mythology often brings us tales of several wise men and women, many of
who were able rulers and administrators. These men and women rose to the
helm of their lives and careers, creating an indelible mark in the history
and culture of the land. They, however, had just one small failing, which
eventually emerged as the root cause for their fall from the heights of
success to the depths of despair and, finally, decay. Such is the story of
the mighty Ravana;
the legendary ruler of Lanka.
does not speak much about this powerful demon King, who verily changed the
course of the epic itself. While Ravana was born a rakshasa (asura or
demon), he emerged as a genius - a scholar of repute; a great musician,
especially known for his prowess on the Ravanahatha (a variety of the
Veena); and one who successfully ruled over all the three worlds.
The life story of Ravana is truly inspiring. A devout follower of Lord Shiva,
he was one of the most powerful beings and rulers of all time. He was known
for his wisdom, strength and control over the gods, demons
and human beings alike. He is believed to have ruled over the city of Lanka
for several hundred years, prior to the emergence of the Ramayana.
Yet, the Valmiki
Ramayana portrays the demon King in a rather negative light; as a powerful
tyrant, who committed evil deeds and, many a time, held the gods at ransom.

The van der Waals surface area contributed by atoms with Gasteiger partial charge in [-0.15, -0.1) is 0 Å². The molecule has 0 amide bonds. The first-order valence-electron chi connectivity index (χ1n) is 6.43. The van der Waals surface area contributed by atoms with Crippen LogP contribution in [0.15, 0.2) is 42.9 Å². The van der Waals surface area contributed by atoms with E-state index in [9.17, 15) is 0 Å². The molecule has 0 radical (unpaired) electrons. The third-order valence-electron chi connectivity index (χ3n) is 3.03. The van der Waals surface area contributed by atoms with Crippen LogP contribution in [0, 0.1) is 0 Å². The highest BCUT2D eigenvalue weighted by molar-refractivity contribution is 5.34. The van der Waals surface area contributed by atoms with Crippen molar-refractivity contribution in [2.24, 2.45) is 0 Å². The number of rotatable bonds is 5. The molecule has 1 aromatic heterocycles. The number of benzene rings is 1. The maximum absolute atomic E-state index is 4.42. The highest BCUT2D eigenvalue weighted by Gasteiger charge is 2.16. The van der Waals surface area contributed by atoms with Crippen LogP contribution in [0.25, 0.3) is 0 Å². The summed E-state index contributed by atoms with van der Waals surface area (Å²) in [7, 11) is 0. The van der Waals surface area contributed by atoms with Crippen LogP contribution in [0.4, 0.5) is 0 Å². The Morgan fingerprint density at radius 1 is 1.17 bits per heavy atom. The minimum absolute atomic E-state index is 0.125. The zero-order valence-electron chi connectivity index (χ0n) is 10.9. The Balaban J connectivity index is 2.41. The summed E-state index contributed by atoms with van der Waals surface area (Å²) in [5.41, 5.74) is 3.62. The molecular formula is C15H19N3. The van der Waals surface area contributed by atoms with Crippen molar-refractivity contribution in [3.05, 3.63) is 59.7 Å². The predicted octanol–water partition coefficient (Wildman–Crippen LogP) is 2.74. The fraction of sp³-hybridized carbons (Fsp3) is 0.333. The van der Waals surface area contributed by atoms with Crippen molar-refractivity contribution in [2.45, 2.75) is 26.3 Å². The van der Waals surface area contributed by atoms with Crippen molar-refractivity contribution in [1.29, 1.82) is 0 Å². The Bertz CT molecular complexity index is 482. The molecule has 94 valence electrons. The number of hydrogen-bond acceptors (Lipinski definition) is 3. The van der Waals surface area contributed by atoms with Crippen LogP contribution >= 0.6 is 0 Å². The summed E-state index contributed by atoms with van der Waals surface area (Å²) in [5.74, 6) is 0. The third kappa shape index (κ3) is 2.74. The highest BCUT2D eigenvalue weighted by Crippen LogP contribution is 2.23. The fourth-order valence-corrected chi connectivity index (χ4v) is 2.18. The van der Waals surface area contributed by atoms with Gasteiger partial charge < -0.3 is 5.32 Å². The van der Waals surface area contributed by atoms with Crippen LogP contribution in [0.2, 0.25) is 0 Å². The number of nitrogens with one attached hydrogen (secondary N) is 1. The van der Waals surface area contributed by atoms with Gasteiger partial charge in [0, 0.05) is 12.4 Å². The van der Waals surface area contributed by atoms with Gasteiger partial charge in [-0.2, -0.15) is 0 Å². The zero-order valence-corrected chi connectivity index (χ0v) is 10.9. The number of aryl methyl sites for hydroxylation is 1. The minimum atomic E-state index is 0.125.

In the classic version of the epic, he is despised for kidnapping Sita,
Rama's wife. This he did, in order to claim vengeance on Rama and his
brother Lakshmana, for them having cut off his sister, Shoorpanakha's nose.
Let us now delve deep into the story of Ravana and know more about this
powerful ruler's life and times.
Ravana was born to a great sage, named Vishrava (also Vishravas or Vesamuni)
and his wife, Kaikesi, who was a daitya (demon) princess. Even today, the
residents of the Bisrakh village in Uttar Pradesh claim that their village
was named after Vishravas and that Ravana was actually born there.
The word "Ravana” means "roaring”. It is the opposite of Vaisravana,
which means "to hear clearly”. Both Ravana and Vaisravana (more popularly
known as Kubera, the Treasurer of the Devas) are the sons of Vishravas.
Besides this name, Ravana is also addressed by other names such as